Center for American Progress

Why the U.S. military can’t succeed in training foreign armies
In the News

Why the U.S. military can’t succeed in training foreign armies

Author Lawrence Korb argues that it is lack of motivation rather than lack of sufficient training that has caused the failures of U.S.-trained foreign militaries in Vietnam, Iraq, and Afghanistan.

It was big news last month when 7,000 U.S.-trained and -equipped Afghan security troops failed to defend the northern city of Kunduz against a far smaller Taliban force. Yet the setback is just the latest indication of American-trained foreign troops’ continuing inability to fight effectively on their own.

It should not have been surprising. Washington experienced this last year in Iraq. The United States spent $25 billion training and equipping a large Iraqi force, which then threw down its weapons and abandoned two key cities, Mosul and Ramadi, to Islamic State militants. Between 800 and 1,000 Islamic State fighters defeated 30,000 Iraqi troops.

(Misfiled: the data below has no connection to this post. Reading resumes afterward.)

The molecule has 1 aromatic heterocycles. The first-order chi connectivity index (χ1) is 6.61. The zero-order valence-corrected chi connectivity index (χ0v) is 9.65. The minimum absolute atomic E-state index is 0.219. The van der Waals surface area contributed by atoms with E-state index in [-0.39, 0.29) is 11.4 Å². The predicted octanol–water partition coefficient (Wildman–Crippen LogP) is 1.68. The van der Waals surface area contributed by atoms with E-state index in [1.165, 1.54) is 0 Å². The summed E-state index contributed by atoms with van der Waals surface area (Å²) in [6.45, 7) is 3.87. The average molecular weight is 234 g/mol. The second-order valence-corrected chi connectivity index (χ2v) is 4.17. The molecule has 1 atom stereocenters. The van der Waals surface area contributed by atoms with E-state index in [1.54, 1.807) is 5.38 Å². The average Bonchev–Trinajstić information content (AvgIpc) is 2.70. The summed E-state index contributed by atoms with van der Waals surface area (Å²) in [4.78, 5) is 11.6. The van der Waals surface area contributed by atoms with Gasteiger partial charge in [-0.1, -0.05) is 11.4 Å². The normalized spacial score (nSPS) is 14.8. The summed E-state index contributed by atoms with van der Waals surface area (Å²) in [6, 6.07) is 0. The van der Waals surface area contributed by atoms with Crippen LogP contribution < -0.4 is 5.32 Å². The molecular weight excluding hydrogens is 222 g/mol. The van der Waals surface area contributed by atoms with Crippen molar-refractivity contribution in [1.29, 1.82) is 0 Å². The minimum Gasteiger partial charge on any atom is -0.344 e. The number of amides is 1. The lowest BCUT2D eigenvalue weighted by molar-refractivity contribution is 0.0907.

The above excerpt was originally published in Reuters. Click here to view the full article.

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Lawrence J. Korb

Senior Fellow